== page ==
The Woman Behind the Wheel: an Interview with Ruth Sachs

P1040017BWhat inspired you to start making pottery?

I have worked with some kind of art or craft since I was a child. I studied sciences in college and took several two dimensional art classes, which I loved. After working and raising my children, I continued with my love of art by studying metalsmithing. My work with metals and jewelry evolved into my love of three dimensional art, and I continued with working in clay. After a few years, I decided to get serious and spent some time at Alfred University; which is the Mecca of clay and ceramic art. I took a masters level intense workshop where I refined my skills and studied glaze making. Shortly after that, I was invited by the director of the Art League of Long Island to start teaching and coordinating their Ceramics Department. I continued with that and worked there to develop the program and all of the glazes that are used there.

Are you exclusively a potter or do you make other kinds of art?

At this time I consider myself a Ceramic Artist and Jewelry Maker. I mostly make my work by hand-building with slabs of clay or throwing on the potter’s wheel. My work has been featured in the Kaaterskill Gallery of Fine Arts & Crafts since its inception. My jewelry is eclectic. It is a mix of some of my handmade ceramic beads and a colorful mixture of precious and semi-precious gem beads. I make mostly earrings and necklaces because I feel they are easy to wear for all occasions. I have also curated ceramic exhibits on Long Island and in Greene County. My work is collected internationally and published in ceramic articles and books.

Where do you draw your inspiration from?

I make mostly functional art by working on the potter’s wheel or by hand building slabs of clay. I draw my inspiration from life experiences. I am inspired by my surroundings; colors of the landscape on Long Island, and my love of the Catskill Mountains. I love texture and colors from nature. I form a lump of clay into something useful to be handled and used every day. It is my goal to give everyone the opportunity to touch and use my creations in their environment on a regular basis. It has become my passion. I manipulate my world by manipulating clay.

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Do you have a favorite musician? Do you ever listen to music when you create?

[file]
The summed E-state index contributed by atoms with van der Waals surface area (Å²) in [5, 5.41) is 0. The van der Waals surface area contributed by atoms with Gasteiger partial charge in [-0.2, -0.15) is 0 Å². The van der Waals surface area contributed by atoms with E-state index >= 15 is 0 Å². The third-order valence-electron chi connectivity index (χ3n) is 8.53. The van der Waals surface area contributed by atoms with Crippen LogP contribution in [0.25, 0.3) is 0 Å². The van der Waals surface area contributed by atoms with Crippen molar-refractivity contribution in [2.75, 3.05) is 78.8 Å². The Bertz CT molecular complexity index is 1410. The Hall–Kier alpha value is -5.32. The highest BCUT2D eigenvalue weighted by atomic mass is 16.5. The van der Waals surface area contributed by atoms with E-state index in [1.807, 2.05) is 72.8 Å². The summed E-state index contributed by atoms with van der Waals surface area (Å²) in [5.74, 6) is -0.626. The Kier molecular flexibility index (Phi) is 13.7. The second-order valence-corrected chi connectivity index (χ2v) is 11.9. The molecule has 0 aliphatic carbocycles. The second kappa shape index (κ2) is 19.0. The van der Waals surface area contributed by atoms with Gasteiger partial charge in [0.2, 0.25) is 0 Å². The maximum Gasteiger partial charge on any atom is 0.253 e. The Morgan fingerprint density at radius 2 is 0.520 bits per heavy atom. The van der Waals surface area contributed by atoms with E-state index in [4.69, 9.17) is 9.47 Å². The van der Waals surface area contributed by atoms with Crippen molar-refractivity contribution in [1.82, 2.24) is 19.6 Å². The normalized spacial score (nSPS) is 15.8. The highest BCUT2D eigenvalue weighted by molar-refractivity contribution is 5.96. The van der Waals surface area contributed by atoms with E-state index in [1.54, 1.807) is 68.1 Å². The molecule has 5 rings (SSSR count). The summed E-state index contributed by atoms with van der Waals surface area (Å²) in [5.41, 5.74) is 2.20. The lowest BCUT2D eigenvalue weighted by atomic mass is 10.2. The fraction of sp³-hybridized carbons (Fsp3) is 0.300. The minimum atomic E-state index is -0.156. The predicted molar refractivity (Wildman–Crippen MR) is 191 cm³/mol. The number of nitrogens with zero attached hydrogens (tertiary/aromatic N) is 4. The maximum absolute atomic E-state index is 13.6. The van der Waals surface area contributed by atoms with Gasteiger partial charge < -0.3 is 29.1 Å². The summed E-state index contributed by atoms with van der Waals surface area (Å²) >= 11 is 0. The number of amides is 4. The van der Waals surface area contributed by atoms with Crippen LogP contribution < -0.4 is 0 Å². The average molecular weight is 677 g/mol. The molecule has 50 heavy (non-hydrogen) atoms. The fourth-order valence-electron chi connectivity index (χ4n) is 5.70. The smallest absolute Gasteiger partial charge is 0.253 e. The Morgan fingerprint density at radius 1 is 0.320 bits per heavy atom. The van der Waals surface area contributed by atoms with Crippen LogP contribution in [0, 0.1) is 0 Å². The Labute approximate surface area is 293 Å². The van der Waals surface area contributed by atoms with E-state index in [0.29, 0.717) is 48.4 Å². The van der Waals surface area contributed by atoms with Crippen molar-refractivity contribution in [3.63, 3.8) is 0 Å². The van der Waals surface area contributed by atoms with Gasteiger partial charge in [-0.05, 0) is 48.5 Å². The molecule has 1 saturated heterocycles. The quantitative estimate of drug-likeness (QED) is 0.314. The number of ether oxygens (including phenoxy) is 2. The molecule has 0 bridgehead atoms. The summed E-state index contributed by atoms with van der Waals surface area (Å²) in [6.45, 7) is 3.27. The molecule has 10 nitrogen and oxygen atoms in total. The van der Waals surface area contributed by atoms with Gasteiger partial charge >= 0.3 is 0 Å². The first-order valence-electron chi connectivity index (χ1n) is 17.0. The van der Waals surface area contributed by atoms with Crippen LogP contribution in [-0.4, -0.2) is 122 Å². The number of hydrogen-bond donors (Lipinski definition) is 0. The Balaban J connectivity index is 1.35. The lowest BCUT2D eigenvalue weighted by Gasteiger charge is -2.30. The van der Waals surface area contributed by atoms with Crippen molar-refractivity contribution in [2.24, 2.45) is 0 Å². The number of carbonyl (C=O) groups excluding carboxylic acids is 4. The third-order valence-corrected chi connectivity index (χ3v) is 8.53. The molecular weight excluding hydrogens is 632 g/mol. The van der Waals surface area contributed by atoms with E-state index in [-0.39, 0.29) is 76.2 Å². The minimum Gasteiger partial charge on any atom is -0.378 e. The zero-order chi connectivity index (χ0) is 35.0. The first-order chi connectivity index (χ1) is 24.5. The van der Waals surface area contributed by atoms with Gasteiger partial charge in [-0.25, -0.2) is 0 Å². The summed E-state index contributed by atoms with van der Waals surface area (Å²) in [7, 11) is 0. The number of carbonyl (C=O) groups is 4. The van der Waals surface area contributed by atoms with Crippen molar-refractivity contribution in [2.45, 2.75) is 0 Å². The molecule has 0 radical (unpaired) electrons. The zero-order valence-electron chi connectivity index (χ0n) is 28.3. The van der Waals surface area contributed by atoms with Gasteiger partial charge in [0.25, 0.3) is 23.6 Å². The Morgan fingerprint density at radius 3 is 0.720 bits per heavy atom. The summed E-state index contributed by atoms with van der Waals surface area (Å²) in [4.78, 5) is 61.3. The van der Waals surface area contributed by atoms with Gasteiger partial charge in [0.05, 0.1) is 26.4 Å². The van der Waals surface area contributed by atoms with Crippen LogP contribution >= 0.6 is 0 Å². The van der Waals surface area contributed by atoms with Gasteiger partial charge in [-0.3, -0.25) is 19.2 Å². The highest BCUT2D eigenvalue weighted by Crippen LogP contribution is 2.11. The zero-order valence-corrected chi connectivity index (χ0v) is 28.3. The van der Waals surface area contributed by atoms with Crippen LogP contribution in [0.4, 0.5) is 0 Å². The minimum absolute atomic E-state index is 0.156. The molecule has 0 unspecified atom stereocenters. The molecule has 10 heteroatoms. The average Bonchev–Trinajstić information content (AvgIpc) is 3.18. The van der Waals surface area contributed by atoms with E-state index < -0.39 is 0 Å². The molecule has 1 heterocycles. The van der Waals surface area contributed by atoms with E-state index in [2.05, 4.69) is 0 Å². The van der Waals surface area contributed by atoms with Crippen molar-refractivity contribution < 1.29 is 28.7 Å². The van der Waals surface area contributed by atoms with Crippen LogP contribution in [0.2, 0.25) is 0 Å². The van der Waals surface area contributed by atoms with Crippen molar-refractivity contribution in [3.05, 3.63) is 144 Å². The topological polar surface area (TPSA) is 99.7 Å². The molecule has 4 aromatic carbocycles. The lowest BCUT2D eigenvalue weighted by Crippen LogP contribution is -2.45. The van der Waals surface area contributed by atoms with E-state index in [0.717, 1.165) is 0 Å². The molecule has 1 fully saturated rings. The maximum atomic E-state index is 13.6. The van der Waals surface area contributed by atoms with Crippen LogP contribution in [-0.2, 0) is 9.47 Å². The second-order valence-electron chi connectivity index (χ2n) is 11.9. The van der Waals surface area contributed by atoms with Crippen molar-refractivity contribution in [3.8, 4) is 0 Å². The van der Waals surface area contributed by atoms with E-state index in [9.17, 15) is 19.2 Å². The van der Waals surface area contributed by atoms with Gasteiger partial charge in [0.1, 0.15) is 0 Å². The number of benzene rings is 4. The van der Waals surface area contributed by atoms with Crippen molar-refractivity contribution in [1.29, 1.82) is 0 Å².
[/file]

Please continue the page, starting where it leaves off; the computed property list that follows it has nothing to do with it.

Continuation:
I listen to music when in my own studio. I put on National Public Radio, and sometimes, I put a small TV on to keep me company and fill in on the news. I also like Scandal, Castle, and Downton Abbey, but I’m not strict about watching any TV program. If I miss it, it doesn’t bother me. I listen to Classic Jazz, Classical and sometimes Country music when I’m alone, otherwise, I find music distracting – especially while teaching or doing workshops.

Could you tell me about yourself and your background?

My background is quite simple. I grew up in a small town in New Jersey and went to a regional High School. My parents both worked very hard to make it possible for me to go to college; I was the first in my family to attend. I went to a small college in upstate New York where I earned a Bachelor of Science degree. Immediately after college, I went to New York City to work. I met my future husband there, and we fell in love and got married. We moved to Florida where my husband was in the Air Force. Then, after military service, we moved back to New York City, then to Long Island where we have lived and P1040171Braised a family. When our daughters were in college, I continued to advance my abilities in jewelry making and ceramics. I attended Alfred University to develop my mastery in ceramics and shortly after, I was hired to develop the ceramics program at the Art League of Long Island. After almost twenty years, I retired from my position.

Personally, I love to travel and have been many places all over the world. My most recent favorite was Iceland. In the winter I love to ski at Hunter Mountain, and summer finds me fishing on Long Island.

After almost twenty years of teaching beginning through advanced students hand-building, wheel throwing, Raku, and workshops in tool making, mold making, and coordinating the program at the Art league of Long Island, I have retired. I look forward to working in my studios on Long Island and in the Catskills and continue my passion – clay.

Ruth’s work will be featured in the Kaaterskill Fine Arts & Crafts Gallery, coming soon!

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